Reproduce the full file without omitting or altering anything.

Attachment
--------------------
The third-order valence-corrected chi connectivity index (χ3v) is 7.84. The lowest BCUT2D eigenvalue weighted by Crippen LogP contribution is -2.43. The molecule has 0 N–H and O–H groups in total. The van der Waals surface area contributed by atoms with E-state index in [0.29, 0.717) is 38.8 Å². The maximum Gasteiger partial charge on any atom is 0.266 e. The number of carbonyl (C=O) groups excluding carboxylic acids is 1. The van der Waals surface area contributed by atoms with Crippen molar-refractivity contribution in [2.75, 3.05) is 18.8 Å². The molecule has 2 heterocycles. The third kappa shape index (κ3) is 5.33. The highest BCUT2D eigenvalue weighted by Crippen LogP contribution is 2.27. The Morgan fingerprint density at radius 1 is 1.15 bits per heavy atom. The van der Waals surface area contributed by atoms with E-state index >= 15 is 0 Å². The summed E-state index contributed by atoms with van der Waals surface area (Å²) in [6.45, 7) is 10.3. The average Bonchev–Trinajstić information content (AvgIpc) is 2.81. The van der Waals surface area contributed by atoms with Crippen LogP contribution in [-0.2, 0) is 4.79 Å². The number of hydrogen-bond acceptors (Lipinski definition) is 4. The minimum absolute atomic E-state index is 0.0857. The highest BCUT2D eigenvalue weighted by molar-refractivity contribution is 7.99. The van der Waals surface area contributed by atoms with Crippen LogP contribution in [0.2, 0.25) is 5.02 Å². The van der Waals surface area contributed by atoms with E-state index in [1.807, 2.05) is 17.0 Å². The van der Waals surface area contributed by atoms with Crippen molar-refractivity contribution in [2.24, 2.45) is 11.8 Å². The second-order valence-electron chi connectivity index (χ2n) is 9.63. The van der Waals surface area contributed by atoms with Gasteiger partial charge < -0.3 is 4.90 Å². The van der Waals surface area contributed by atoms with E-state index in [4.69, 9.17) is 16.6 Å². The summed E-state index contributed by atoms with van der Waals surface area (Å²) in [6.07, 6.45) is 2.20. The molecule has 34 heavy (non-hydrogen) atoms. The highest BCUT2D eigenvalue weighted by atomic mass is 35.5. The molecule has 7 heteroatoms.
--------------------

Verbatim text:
The third-order valence-corrected chi connectivity index (χ3v) is 7.84. The lowest BCUT2D eigenvalue weighted by Crippen LogP contribution is -2.43. The molecule has 0 N–H and O–H groups in total. The van der Waals surface area contributed by atoms with E-state index in [0.29, 0.717) is 38.8 Å². The maximum Gasteiger partial charge on any atom is 0.266 e. The number of carbonyl (C=O) groups excluding carboxylic acids is 1. The van der Waals surface area contributed by atoms with Crippen molar-refractivity contribution in [2.75, 3.05) is 18.8 Å². The molecule has 2 heterocycles. The third kappa shape index (κ3) is 5.33. The highest BCUT2D eigenvalue weighted by Crippen LogP contribution is 2.27. The Morgan fingerprint density at radius 1 is 1.15 bits per heavy atom. The van der Waals surface area contributed by atoms with E-state index >= 15 is 0 Å². The summed E-state index contributed by atoms with van der Waals surface area (Å²) in [6.45, 7) is 10.3. The average Bonchev–Trinajstić information content (AvgIpc) is 2.81. The van der Waals surface area contributed by atoms with Crippen LogP contribution in [-0.2, 0) is 4.79 Å². The number of hydrogen-bond acceptors (Lipinski definition) is 4. The minimum absolute atomic E-state index is 0.0857. The highest BCUT2D eigenvalue weighted by molar-refractivity contribution is 7.99. The van der Waals surface area contributed by atoms with Crippen LogP contribution in [0.2, 0.25) is 5.02 Å². The van der Waals surface area contributed by atoms with E-state index in [1.807, 2.05) is 17.0 Å². The van der Waals surface area contributed by atoms with Crippen molar-refractivity contribution in [2.24, 2.45) is 11.8 Å². The second-order valence-electron chi connectivity index (χ2n) is 9.63. The van der Waals surface area contributed by atoms with Gasteiger partial charge < -0.3 is 4.90 Å². The van der Waals surface area contributed by atoms with E-state index in [4.69, 9.17) is 16.6 Å². The summed E-state index contributed by atoms with van der Waals surface area (Å²) in [6.07, 6.45) is 2.20. The molecule has 34 heavy (non-hydrogen) atoms. The highest BCUT2D eigenvalue weighted by atomic mass is 35.5. The molecule has 7 heteroatoms.